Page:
Venus, known as Earth's sister planet, is getting more attention for deeper exploration with many short- and medium-term plans on the anvil.

Venus is special because it is on the cusp of a habitable zone with an atmosphere. Despite the hotter climate, weird atmospheric pressure, and acid rains, there is an expectation that Venus might be harboring many secrets.

Challenges For Exploration

Exploration of Venus had been fraught with many challenges. The melting of the Soviet Venera landers is cited by many a case in point.

But advancements in materials and technologies have brightened the scope of new exploration methods. The success of orbital probes like the Pioneer 12 and Magellan, despite the dense atmosphere, instills promise of a wider exploration.

New electronic circuitry has offered more potency to withstand the heat of Venus, raising hopes of better exploration of the planet's surface.

Successful Venus Explorations

Among the probes that had detailed study of Venus' climate include ESO's Venus Express and Japan's Venus Climate Orbiter or Akatsuki.

They studied the interactions of the planet's surface with the atmosphere. While the exploration of Venus Express concluded in 2015, Akatsuki is still continuing the probe.

Meanwhile, a road map for Venus exploration was discussed at the workshop named Planetary Science Vision 2050. The matter was brainstormed by a team under the leadership of James Cutts from the Southwest Research Institute.

They addressed many pertinent questions relating to Venus, such as the planet's atmosphere, climate, the evolution, and formation. Among other issues of importance, the planet's interior and the possible presence of liquid water had more focus.

Cutts and team also discussed the challenges posed by Venus' conditions and outlined a program that can be implemented in three phases: short-, mid-, and long-term.

In the short term, priority goes to remote-sensing from orbital probes to gauge the planet's gravity and topography. Side by side, more information can be gleaned from radar and infrared imaging.

These action points can be backed up with a deep probe, a lander with a short span, and aerial platforms. Multi-pronged probes like dropsondes are also workable to measure temperature, winds, and humidity.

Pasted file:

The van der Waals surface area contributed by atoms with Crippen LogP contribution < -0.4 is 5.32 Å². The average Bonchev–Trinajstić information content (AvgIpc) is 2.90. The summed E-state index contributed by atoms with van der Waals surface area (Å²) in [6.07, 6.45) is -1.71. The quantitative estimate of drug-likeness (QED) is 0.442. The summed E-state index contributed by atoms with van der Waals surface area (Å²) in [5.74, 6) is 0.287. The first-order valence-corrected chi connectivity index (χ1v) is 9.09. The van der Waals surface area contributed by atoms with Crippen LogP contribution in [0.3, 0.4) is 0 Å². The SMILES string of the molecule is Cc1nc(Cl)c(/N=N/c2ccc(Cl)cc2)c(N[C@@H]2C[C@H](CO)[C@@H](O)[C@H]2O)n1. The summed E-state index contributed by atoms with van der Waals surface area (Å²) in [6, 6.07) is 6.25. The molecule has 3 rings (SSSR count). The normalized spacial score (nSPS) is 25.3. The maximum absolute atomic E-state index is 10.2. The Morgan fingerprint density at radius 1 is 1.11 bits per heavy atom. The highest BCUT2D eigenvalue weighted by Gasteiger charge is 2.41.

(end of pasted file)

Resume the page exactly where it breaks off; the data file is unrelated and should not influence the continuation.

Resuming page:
Generally, they are ejected into the atmosphere for a calibrated descent. Their terrestrial functions include understanding the intensity of hurricanes and weather conditions. Descending dropsondes are backed by parachutes of smaller size to garner data on temperature, wind, and humidity.

BepiColombo Flyby Of Venus

Some of the near-term missions also have Venus on agenda though the destinations are not Venus-exclusive. Flybys of BepiColombo, Solar Probe Plus, and the Solar Orbiter are on the cards when they are on the way to Mercury and the sun.

The launch of these missions will take place in 2018.

As a joint venture of the Japan's JAXA and ESA, BepiColombo will perform two flybys of Venus on its way to Mercury.

The BepiColombo mission has Mercury as the main target and is now undergoing final testing at the Netherlands technical center of ESA. It will be launched in October 2018 from Spaceport in Kourou, French Guiana.

Tesserae Lander For Venus

For the long-term exploration, a lander is considered ideal to study the geophysical properties. A short-span tesserae lander and balloons are fitting candidates for the task.

The tesserae lander could land in the rugged terrain of Venus, known as tesserae, where water is believed to have existed once. It will study the presence of liquid water, if any.

All landers in Mars are powered by solar power. The dense atmosphere of Venus has been an inhibiting factor in the use of solar landers however, but using a sail-powered rover is seen as a possible workaround.

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